[46] “Prof. Stephens’ European Trip: Will Begin Next Month and Last for About One Year,” Deseret Evening News, 2 Jan. 1900, 1.

[47] “Evans Stephens Is Home Again,” Deseret Evening News, 21 Sept. 1900, 8; Evan Stephens to Tabernacle Choir, 5 Apr. 1900, in “Evan Stephens On London,” Deseret Evening News, 5 May 1900, 11; Bergman, The Children Sang, 206.

[48] Evan Stephens to Tabernacle Choir, 24 Apr. 1900, from Paris, France, in “Evan Stephens In Wales,” Deseret Evening News, 12 May 1900, 11; also “Evan Stephens Is Home Again,” Deseret Evening News, 21 Sept. 1900, 8; Bergman, The Children Sang, 209; U.S, 1900 Census soundex has no entry for Evan Stephens (S-315).

[49] My method for ascertaining this was to check the Salt Lake City directories for the residence addresses of every male named in the last will and testament of Evan Stephens, also of the members of the Male Glee Club at the LDS high school where Stephens was Professor of Vocal Music at the time, and also the residence addresses of the male members of his music conductor’s training class at the LOS high school during these years.

[50] “Evan Stephens Off to Europe,” Deseret Evening News, 28 Mar. 1902, 2. Stephens claimed that Christopherson “is presiding over the mission,” but he was only presiding over the Christiania Conference of the mission. See Alter, Utah: The Storied Domain, 2:485; Andrew Jenson, History of the Scandinavian Mission (Salt Lake City: Deseret News Press, 1927), 507.

[51] “Evan Stephens to His Juvenile Singers,” Deseret Evening News, 21 June 1902, II, 11. Although not published until June, this undated letter was written aboard ship in April after “we left Boston harbor . . . ” For Pike, see Frank Esshom, Pioneers and Prominent Men of Utah, Comprising Photographs-Genealogies-Biographies (Salt Lake City: Utah Pioneers Book Publishing Co., 1913), 1106; “Evan Stephens Music On Choir Program,” Deseret News “Church News,” 16 Mar. 1957, 15. The city directories show that Pike lived with his parents during the years before his trip to Europe with Stephens.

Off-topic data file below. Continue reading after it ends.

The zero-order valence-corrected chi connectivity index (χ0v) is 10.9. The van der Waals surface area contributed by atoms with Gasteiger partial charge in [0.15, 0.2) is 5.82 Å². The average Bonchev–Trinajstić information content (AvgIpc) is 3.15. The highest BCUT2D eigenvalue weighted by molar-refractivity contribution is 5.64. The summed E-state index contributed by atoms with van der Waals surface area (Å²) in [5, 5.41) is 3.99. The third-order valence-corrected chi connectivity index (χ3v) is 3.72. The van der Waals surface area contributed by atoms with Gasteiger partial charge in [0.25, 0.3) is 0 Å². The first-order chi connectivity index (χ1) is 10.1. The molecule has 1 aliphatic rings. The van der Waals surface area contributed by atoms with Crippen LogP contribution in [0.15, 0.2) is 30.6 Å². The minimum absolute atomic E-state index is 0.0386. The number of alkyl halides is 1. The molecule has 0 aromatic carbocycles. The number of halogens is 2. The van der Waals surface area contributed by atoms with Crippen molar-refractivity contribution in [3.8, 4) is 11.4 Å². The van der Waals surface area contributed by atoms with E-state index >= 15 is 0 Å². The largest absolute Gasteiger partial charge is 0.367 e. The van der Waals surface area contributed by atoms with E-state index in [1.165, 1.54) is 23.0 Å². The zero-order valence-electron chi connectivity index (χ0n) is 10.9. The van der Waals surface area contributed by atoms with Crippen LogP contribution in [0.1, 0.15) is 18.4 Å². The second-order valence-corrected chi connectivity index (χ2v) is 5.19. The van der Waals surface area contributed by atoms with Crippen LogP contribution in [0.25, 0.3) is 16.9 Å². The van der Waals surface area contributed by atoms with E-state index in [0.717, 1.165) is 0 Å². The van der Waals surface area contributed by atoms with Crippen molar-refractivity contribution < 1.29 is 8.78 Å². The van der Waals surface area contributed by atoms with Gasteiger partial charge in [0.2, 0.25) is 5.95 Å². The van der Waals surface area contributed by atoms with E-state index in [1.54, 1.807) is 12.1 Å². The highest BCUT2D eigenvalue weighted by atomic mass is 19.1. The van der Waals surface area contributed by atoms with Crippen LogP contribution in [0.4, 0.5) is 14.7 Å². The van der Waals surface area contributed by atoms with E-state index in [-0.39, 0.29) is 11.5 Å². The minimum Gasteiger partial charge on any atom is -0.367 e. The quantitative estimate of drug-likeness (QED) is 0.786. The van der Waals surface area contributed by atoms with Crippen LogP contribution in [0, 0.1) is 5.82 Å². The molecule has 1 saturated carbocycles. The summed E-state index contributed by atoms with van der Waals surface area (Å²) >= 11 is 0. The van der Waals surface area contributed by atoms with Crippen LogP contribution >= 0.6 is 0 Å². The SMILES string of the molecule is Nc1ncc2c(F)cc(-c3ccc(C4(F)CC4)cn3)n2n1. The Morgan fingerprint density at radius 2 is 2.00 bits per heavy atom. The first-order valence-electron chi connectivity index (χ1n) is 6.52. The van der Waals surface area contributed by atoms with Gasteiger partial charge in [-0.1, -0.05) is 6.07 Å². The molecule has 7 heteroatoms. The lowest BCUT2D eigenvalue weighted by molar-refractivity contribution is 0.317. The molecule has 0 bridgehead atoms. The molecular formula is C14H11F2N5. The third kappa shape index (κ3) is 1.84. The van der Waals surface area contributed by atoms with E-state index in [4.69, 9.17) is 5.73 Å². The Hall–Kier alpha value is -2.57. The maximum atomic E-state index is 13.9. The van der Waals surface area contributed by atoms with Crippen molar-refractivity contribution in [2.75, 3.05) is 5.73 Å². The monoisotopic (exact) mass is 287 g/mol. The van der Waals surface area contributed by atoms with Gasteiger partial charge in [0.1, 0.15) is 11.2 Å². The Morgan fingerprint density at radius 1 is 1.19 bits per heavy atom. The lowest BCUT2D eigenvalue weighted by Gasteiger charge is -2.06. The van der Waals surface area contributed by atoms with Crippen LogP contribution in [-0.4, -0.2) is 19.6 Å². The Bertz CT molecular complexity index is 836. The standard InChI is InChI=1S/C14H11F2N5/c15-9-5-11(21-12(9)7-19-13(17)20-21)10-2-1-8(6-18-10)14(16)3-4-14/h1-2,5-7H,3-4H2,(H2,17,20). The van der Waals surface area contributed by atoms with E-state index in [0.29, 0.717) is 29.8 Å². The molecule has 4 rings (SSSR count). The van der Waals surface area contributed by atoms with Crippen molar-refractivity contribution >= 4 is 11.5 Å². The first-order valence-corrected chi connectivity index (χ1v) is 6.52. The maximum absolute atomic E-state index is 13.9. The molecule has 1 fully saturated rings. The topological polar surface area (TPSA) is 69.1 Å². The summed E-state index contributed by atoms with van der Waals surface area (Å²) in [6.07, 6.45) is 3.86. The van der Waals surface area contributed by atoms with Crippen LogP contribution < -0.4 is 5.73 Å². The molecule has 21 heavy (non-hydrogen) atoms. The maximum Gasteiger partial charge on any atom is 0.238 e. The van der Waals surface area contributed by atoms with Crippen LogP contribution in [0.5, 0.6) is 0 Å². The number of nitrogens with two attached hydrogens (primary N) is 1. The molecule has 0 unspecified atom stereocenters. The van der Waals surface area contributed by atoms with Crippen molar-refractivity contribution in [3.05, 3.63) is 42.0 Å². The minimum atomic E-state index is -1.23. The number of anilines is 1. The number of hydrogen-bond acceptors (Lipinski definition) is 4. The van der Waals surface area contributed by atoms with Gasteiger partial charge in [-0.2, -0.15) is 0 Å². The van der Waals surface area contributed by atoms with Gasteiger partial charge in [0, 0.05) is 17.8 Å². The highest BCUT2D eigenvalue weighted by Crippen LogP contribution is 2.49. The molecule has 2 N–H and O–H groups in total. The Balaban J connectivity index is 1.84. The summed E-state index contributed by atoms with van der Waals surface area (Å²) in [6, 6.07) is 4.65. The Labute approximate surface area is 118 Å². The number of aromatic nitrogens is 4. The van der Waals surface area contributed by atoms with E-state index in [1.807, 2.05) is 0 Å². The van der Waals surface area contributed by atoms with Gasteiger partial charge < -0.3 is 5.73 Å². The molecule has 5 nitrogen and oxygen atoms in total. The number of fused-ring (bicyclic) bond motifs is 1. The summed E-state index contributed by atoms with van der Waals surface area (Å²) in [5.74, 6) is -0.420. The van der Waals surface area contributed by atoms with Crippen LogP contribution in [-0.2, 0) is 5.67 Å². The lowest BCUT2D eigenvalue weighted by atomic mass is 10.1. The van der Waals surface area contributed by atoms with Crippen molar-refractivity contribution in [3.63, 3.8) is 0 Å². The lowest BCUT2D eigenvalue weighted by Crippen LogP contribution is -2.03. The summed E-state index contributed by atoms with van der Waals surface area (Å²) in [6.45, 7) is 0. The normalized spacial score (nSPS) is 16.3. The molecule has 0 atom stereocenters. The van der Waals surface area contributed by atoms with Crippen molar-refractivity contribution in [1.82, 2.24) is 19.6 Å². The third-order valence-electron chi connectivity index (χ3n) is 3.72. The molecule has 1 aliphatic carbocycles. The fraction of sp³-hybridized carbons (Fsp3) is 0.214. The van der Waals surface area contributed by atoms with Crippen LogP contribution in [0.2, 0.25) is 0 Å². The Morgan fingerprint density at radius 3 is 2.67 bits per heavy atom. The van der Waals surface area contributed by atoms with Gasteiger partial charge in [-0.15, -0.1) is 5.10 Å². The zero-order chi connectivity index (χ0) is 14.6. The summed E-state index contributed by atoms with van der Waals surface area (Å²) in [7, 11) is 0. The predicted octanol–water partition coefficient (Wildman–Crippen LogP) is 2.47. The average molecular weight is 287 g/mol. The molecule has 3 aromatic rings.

[52] “Prof. Stephens Home Again,” Deseret Evening News, 29 July 1902, 2.

[53]  Ibid.: “No, I don’t bring with me friend Willard . . . . And it is possible it may be another summer before he is released [from his full-time mission].”

[54] Salt Lake City Directory, 1903 (Salt Lake City: R.L. Polk & Co., 1903), 234, 870; Willard Christopherson (b. 15 Oct. 1877) in LOS Ancestral File.

[55] LDS Ancestral File for Noel Sheets Pratt (b. 25 Dec. 1886; md. 1923; d. 1927); Salt Lake City Directory, 1904 (Salt Lake City: R.L. Polk & Co., 1904), 679, 801; Barnes, “An Historical Survey of the Salt Lake Tabernacle Choir,” 103; Gold and Blue 4 (July 1904): unnumbered page of third-year class officers; Gold and Blue 5 (1 June 1905): 8 of fourth-year class officers; Courses of Study Offered by the Latter-day Saints’ University, Salt Lake City, Utah, 1901-1902 (Salt Lake City: Board of Trustees, 1901), [4]; Gold and Blue 2 (June 1902): 5.

[56] Harold H. Jenson, “Tribute to Evan Stephens,” Juvenile Instructor 65 (Dec. 1930): 722; also Evan Stephens to Samuel B. Mitton, 2 May 1927, in Bergman, The Children Sang, 246. Jenson’s article described himself as “one of numerous boys Professor Stephens’ influence and life inspired to greater ambition.” Born in 1895, Jenson expressed regret in this article that as a teenager he did not accept Evan’s invitation to leave his family and move in with the musician. Apparently he declined that invitation at age fourteen, shortly before Thomas S. Thomas became Evan’s next live-in companion in 1909.